Exclusive Interview: Marco Cassinelli, CTO, Sealence

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As covered in Electric & Hybrid Marine Technology International in September, Italy-based Sealence is progressing with the development of a novel waterjet system, DeepSpeed, for which it claims impressive improvements in efficiency over propellers and traditional, internal waterjets.

The company has raised more than €3m (US$3.5m) in funding from traditional investors and crowdfunding, and is about to launch a second crowdfunding campaign with the opportunity for investors from outside Italy, both corporate and private, to participate, which was not previously possible. Sealence has also been awarded a seal of excellence by the European Commission’s Horizon 2020 program. Reinforcing its growth credentials, the company has already hired eight extra staff this year, despite the global downturn due to Covid-19.

Electric & Hybrid Marine Technology International spoke to Marco Cassinelli, CTO at Sealence, to find out more about the company’s operations.



How far along is development of the DeepSpeed project?

There are now 10 people working on the development full time. We have been testing prototypes in test tanks for over a year and are now working on our most advanced prototypes, which will be run with our shipyard partners, trying out a variety of solutions from a fluid dynamics point of view.

What are the main areas of development currently?

Due to the design of the DeepSpeed, the external form has just as important a role to play as the internal part – they are linked together. That is why we are working with Professor Ernesto Benini [a leading authority on hydrodynamics at the University of Padua], who is able to help with optimizing that. Of course, we are talking about something completely new from a technical point of view, and facing many challenges from a fluid dynamics perspective.

For example, we are working with partners such as Schaeffler on the development of a sealing solution for the bearings. The internal impeller is spinning at 3,500rpm, so sealing is important but very difficult to develop. We consulted with many seal suppliers and in the end have worked together with SKF to develop an entirely new solution.

How scalable is the concept?

We don’t have any issue in scaling up or scaling down the solution. For example, with one of the new developments we are designing at the moment, we can realize four times the power for an increase in external diameter of approximately 50%. Of course, that needs some different solutions from a mechanical point of view, such as the bearings, which we have to redesign to cope. But as we increase the power and size, the power-to-weight ratio improves, as the bulk of the weight is around the outside of the machine.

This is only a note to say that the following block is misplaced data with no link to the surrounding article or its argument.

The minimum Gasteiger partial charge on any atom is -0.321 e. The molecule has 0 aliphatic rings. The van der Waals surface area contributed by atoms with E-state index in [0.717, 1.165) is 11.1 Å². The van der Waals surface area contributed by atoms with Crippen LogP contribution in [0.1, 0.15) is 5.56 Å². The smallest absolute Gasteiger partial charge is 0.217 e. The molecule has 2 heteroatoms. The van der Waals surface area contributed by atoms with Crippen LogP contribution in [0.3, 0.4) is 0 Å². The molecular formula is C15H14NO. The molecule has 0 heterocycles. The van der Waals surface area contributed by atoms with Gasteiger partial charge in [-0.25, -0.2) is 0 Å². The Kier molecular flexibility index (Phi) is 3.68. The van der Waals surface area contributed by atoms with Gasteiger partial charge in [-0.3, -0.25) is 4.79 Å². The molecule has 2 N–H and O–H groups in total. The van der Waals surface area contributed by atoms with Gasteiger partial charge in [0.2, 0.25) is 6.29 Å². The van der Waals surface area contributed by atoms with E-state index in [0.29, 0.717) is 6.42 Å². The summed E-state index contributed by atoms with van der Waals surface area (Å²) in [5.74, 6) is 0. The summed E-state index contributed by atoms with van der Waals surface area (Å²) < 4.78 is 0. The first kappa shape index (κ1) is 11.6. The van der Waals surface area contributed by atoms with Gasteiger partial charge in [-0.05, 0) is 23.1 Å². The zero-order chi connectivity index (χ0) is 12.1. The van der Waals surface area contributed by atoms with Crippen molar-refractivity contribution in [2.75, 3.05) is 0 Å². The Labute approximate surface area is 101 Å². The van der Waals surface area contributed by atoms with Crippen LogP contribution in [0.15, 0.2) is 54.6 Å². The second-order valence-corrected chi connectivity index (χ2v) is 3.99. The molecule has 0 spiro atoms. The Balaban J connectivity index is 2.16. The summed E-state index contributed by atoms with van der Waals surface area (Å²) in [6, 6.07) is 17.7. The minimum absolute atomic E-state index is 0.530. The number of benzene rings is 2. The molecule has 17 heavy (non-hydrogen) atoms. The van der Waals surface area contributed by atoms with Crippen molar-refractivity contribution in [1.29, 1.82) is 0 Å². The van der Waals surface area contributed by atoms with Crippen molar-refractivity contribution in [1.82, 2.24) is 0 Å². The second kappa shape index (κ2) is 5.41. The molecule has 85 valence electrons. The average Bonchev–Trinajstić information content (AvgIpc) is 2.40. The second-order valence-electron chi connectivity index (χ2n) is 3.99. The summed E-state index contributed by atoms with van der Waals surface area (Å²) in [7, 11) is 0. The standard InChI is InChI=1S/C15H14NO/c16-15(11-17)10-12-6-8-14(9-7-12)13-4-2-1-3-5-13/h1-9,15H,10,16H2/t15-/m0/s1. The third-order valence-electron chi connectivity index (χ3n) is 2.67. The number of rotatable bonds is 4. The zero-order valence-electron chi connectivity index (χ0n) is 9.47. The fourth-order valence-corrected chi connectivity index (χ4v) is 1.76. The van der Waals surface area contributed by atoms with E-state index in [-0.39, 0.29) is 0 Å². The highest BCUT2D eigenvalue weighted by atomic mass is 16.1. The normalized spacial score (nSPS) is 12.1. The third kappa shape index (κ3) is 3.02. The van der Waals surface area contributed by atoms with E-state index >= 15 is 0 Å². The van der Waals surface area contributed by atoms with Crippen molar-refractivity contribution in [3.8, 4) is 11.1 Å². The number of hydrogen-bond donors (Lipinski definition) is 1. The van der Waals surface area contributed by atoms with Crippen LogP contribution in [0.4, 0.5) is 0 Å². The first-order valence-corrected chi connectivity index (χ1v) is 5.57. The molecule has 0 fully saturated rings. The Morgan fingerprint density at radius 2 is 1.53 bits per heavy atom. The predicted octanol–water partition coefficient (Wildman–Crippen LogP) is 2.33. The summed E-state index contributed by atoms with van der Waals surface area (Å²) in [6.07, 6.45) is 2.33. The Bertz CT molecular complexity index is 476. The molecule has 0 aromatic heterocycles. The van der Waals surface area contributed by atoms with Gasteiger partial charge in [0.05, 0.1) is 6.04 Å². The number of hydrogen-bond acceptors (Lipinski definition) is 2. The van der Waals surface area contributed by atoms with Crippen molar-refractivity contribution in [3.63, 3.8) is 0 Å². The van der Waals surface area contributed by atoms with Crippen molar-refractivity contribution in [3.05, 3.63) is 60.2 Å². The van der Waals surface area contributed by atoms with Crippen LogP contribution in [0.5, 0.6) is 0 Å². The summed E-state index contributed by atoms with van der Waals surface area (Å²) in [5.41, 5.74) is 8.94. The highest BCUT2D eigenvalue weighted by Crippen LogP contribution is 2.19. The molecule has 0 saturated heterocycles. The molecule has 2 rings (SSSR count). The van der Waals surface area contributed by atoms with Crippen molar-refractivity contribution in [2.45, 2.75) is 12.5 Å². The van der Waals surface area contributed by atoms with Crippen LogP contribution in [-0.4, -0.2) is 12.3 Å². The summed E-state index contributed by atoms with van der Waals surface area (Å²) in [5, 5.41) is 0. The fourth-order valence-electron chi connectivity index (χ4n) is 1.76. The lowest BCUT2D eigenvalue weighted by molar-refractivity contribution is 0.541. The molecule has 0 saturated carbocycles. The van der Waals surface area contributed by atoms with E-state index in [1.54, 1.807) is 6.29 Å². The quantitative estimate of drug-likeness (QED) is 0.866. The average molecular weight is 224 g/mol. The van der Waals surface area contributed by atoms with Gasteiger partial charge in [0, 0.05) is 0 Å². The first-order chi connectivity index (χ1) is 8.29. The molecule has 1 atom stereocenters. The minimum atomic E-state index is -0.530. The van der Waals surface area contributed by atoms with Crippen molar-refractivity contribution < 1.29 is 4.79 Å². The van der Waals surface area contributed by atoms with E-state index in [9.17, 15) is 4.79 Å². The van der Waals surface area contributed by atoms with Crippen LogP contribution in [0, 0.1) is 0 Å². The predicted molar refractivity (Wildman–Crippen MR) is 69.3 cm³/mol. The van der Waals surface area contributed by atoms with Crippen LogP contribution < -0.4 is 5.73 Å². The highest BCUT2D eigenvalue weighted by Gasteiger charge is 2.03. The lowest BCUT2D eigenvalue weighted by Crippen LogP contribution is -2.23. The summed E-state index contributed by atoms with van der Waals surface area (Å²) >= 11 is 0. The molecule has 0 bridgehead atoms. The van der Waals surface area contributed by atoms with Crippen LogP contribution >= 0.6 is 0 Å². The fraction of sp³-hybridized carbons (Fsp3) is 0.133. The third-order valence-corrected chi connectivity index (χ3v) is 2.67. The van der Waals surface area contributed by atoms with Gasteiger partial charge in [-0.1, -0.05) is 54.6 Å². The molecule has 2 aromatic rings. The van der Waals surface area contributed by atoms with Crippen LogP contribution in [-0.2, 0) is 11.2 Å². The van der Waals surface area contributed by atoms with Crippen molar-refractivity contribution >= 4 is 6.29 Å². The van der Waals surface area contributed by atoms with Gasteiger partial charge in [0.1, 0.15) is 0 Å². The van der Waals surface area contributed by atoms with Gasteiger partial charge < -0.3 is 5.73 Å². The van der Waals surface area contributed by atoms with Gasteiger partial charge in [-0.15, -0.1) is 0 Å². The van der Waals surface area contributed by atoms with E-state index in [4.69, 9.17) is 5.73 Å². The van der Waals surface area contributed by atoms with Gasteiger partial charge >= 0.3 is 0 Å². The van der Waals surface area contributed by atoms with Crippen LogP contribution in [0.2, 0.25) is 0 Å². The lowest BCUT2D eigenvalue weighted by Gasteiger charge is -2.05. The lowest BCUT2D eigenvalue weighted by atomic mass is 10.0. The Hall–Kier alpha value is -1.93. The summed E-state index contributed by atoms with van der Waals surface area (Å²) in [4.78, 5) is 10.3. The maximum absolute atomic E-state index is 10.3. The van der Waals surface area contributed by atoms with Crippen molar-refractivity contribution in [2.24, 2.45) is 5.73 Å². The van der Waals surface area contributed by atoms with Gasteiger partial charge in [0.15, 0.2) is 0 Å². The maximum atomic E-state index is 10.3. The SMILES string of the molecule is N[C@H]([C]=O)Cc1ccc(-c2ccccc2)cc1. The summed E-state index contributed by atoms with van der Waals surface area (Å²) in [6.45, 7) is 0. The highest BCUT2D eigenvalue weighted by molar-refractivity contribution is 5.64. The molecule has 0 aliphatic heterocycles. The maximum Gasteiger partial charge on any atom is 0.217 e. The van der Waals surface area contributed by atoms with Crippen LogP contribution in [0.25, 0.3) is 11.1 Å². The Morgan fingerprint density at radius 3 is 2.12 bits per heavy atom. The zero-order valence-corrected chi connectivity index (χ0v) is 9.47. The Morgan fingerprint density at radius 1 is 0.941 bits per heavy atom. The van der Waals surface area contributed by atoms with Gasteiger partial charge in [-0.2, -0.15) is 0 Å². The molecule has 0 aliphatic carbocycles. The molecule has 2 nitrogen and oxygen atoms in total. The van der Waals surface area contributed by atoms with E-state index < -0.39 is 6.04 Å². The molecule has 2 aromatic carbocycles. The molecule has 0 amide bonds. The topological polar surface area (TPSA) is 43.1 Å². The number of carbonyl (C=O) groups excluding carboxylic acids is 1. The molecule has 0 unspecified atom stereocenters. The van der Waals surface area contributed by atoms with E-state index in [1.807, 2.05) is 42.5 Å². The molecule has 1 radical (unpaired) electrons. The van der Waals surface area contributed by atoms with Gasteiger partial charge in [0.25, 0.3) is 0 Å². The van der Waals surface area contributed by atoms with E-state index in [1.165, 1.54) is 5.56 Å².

Are you working with partners on the power electronics?

We are deep in the development of the control system. We are quite well positioned with that, as we are working exclusively with a company, covering all control aspects, monitoring the motor, the inverter, all of the temperature monitoring, that side of things. We have already gone through three different forms of inverter technology, and in the near future we will probably move to a fourth, with each being more powerful or reliable than the last.

When it comes to cooling, the location of the motor fully submerged in water certainly brings benefits. With water flowing both internally and externally, there is no need for a motor-cooling circuit. However, the inverter system, which is mounted inboard to the vessel, does have a cooling system.

Are you involved in the development of battery systems?

Our system can work with any energy source: batteries, fuel cells or a hybrid solution. At the moment, we are testing using batteries because they are easier to deal with, and the test center we are using does not allow other energy stores.

Having that flexibility means we can go to market able to harness whatever is the best energy storage solution; it is not our business to develop them. Of course, whatever source is used needs to match the needs of the DeepSpeed system.

What is the timeframe for deployment?

We are currently designing the final prototypes, with the first parts arriving, and we will be starting tests with a shipyard in February 2021. From that point on we will only be performing tests in salt water with shipyard partners. Our final target is to start production at the end of next year and into 2022. The main thing is that we want whatever we bring to the market to be completely reliable and safe, and need to make sure everything is tested under all conditions, with real ships, so we can correlate all of our simulation and data with real-world use.

What is your standout observation on the project so far?

For me, it is the significance of our brand name, Sealence. It is amazing for me, coming from 30 years in the automotive industry, the complete lack of noise, the silence you get. Standing on a boat with the system running, you can talk in a totally normal voice; it’s dramatically different to being on a normal boat with an engine. Not only is the motor quiet, because it is mounted outside of the boat, but there is very little water disturbance – the only wake is that of the boat’s hull.



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Lawrence has been covering engineering subjects – with a focus on motorsport technology – since 2007 and has edited and contributed to a variety of international titles. Currently, he is responsible for content across UKI Media & Events' portfolio of websites while also writing for the company's print titles.

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